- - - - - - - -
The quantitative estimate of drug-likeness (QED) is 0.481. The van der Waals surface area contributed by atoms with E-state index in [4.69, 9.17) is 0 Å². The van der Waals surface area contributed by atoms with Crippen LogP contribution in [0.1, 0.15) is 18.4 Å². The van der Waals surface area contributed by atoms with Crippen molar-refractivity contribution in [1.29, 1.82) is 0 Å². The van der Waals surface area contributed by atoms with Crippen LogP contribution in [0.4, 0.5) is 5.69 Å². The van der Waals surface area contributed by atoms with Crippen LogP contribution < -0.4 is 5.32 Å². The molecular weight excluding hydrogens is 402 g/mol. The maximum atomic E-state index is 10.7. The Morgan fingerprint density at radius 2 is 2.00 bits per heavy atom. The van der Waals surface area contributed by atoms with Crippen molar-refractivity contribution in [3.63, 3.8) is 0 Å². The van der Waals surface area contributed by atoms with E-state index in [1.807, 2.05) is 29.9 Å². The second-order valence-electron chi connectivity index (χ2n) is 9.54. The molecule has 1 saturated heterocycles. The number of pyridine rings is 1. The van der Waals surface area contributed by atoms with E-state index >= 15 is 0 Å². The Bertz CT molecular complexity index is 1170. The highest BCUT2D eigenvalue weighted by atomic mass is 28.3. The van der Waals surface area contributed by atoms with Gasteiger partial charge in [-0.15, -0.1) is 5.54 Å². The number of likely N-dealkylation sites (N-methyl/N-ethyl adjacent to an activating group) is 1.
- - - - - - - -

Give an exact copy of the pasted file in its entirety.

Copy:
The quantitative estimate of drug-likeness (QED) is 0.481. The van der Waals surface area contributed by atoms with E-state index in [4.69, 9.17) is 0 Å². The van der Waals surface area contributed by atoms with Crippen LogP contribution in [0.1, 0.15) is 18.4 Å². The van der Waals surface area contributed by atoms with Crippen molar-refractivity contribution in [1.29, 1.82) is 0 Å². The van der Waals surface area contributed by atoms with Crippen LogP contribution in [0.4, 0.5) is 5.69 Å². The van der Waals surface area contributed by atoms with Crippen LogP contribution < -0.4 is 5.32 Å². The molecular weight excluding hydrogens is 402 g/mol. The maximum atomic E-state index is 10.7. The Morgan fingerprint density at radius 2 is 2.00 bits per heavy atom. The van der Waals surface area contributed by atoms with Crippen molar-refractivity contribution in [3.63, 3.8) is 0 Å². The van der Waals surface area contributed by atoms with E-state index in [1.807, 2.05) is 29.9 Å². The second-order valence-electron chi connectivity index (χ2n) is 9.54. The molecule has 1 saturated heterocycles. The number of pyridine rings is 1. The van der Waals surface area contributed by atoms with E-state index >= 15 is 0 Å². The Bertz CT molecular complexity index is 1170. The highest BCUT2D eigenvalue weighted by atomic mass is 28.3. The van der Waals surface area contributed by atoms with Gasteiger partial charge in [-0.15, -0.1) is 5.54 Å². The number of likely N-dealkylation sites (N-methyl/N-ethyl adjacent to an activating group) is 1.